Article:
Fleet Management 101: Preparing fleets for winter, part 2

 

Fleet Management 101: Preparing fleets for winter, part 2

Source: FleetAnswers and Cheryl B Auto Fleet Maintenance Guidelines for Engines: To keep the fleet running smoothly, fleet managers have lists of guidelines; but certain replacement time could be added to the guidelines, if they have not yet been included. For example, water pumps tend to fail at 60,000 to 100,000 miles depending on the type of vehicle and location of the water pump. If a fleet consists of Chevrolet Malibus and the fleet management noticed that the water pumps tend to fail at about 80,000 miles, each vehicle should be scheduled for water pump replacement at 75,000 miles. If the water pump is encased within the timing belt housing, the pump should be replaced every time the timing belt is replaced to save on labor costs.

While it may seem like a waste of money to replace parts that are not broken on commercial fleet vehicles, it costs less to replace them before they break.

Guidelines for Tires and BrakesDepending on the vehicles’ schedules and the driver, tires could wear quickly. Fleet management should always check tires and brakes at least every 20,000 miles.

According to a press release featured in Market Watch, proper tire inflation is especially important during winter-driving month because tire inflation pressure can drop quickly during cold snaps. Every 41 degrees Fahrenheit (5 degrees Celsius) change results in about one psi change in pressure. As a result, it is crucial for drivers to measure tire inflation frequently using a reliable tire gauge to ensure tires are inflated to the vehicle manufacturer’s recommendation. In addition, tires that are under-or-over inflated have a smaller footprint on the road surface, which lessens their grip and result in wasted fuel.

Keeping ahead of the maintenance keeps fleet vehicles on the road, which means the company is not paying for down time when someone is supposed to be on the road.

Things that Tend to Fail During Winter and Things That Should Be Checked: All vehicles have things that tend to fail during the winter, because of the cold. In some cases, extreme cold could even pop freeze plugs out of the engine.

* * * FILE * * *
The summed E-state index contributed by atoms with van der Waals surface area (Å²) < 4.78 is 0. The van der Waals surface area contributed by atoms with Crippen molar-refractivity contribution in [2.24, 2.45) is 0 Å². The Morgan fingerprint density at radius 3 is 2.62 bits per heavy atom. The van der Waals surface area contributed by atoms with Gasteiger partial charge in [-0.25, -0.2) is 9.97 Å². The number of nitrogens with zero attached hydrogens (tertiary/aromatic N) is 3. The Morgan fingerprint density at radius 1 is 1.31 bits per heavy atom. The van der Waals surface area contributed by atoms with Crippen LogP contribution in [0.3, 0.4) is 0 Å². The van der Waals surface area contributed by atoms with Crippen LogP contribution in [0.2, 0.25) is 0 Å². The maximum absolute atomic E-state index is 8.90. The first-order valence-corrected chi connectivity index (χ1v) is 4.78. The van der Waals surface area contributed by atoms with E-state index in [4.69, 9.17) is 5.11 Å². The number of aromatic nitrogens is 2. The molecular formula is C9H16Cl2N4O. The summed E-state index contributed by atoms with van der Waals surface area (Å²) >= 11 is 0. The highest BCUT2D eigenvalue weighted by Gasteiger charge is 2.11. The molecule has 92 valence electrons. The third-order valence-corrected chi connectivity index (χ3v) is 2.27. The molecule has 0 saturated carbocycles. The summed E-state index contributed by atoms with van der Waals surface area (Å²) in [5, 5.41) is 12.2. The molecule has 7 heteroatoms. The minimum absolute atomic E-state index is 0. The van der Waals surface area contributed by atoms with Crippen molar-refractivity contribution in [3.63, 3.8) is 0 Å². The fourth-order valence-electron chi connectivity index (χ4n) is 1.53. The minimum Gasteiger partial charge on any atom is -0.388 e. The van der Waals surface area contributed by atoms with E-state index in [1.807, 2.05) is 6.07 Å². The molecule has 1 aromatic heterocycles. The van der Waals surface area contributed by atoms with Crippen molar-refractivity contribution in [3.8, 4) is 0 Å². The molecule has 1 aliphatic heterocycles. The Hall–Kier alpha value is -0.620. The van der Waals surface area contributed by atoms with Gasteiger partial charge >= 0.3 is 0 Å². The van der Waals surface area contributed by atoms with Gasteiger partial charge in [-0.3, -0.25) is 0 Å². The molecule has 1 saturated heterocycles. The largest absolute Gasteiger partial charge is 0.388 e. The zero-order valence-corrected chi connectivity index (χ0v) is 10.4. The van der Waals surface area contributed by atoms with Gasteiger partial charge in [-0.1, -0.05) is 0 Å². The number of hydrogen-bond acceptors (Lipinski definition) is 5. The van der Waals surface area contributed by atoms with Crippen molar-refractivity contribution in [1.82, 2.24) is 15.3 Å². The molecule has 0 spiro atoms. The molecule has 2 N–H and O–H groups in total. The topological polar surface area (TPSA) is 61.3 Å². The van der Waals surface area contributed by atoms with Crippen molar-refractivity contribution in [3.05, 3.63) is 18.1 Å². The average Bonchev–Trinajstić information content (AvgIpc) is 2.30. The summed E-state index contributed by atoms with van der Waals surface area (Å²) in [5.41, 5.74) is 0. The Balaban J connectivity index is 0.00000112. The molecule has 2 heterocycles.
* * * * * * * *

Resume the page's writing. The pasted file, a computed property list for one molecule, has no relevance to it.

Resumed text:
• Make sure every vehicle has the proper amount of antifreeze. If a vehicle has only water, two things could happen: In winter, the block could crack if it gets cold enough, or more likely, the freeze plugs could pop out of the block. Antifreeze also protects the engine from rusting.
  • Check the hoses. Hoses that have dry rot or that have collapsed inside could split any time, but because of the extreme temperature changes in the winter, are more likely to fail. If a hose is collapsed inside, it will not have a lot of resistance when pressurized.
  • Check the brakes. A thin brake pad is not good, as that affects stopping power, but in extreme cold, the thin material could crack.

Catching problems before they happen is key to reducing costs for maintaining commercial fleet vehicles, especially during the winter when things could fail faster than normal because of extreme cold.

Below is a list of winter preparation measures from several external sources that should be part of every fleet’s maintenance program:

Some measures are routine and apply to every vehicle in the fleet, others are more specific to medium-duty trucks, but all the measures are still useful to keep trucks safely on the road.

This article includes a few simple tips on how to maintain fleet equipment and fuel tanks in one of the coldest and snowiest winters in the last five years.

The Car Care Council recommends a few steps for winterizing vehicles and provides a few preventive vehicle maintenance steps that will keep drivers from being stranded in severe winter weather.

No matter how good your fleet vehicle’s harness system is, it must be protected at the front end. This article provides a few tips on how to protect your vehicles’ wire harnesses against corrosion and contamination.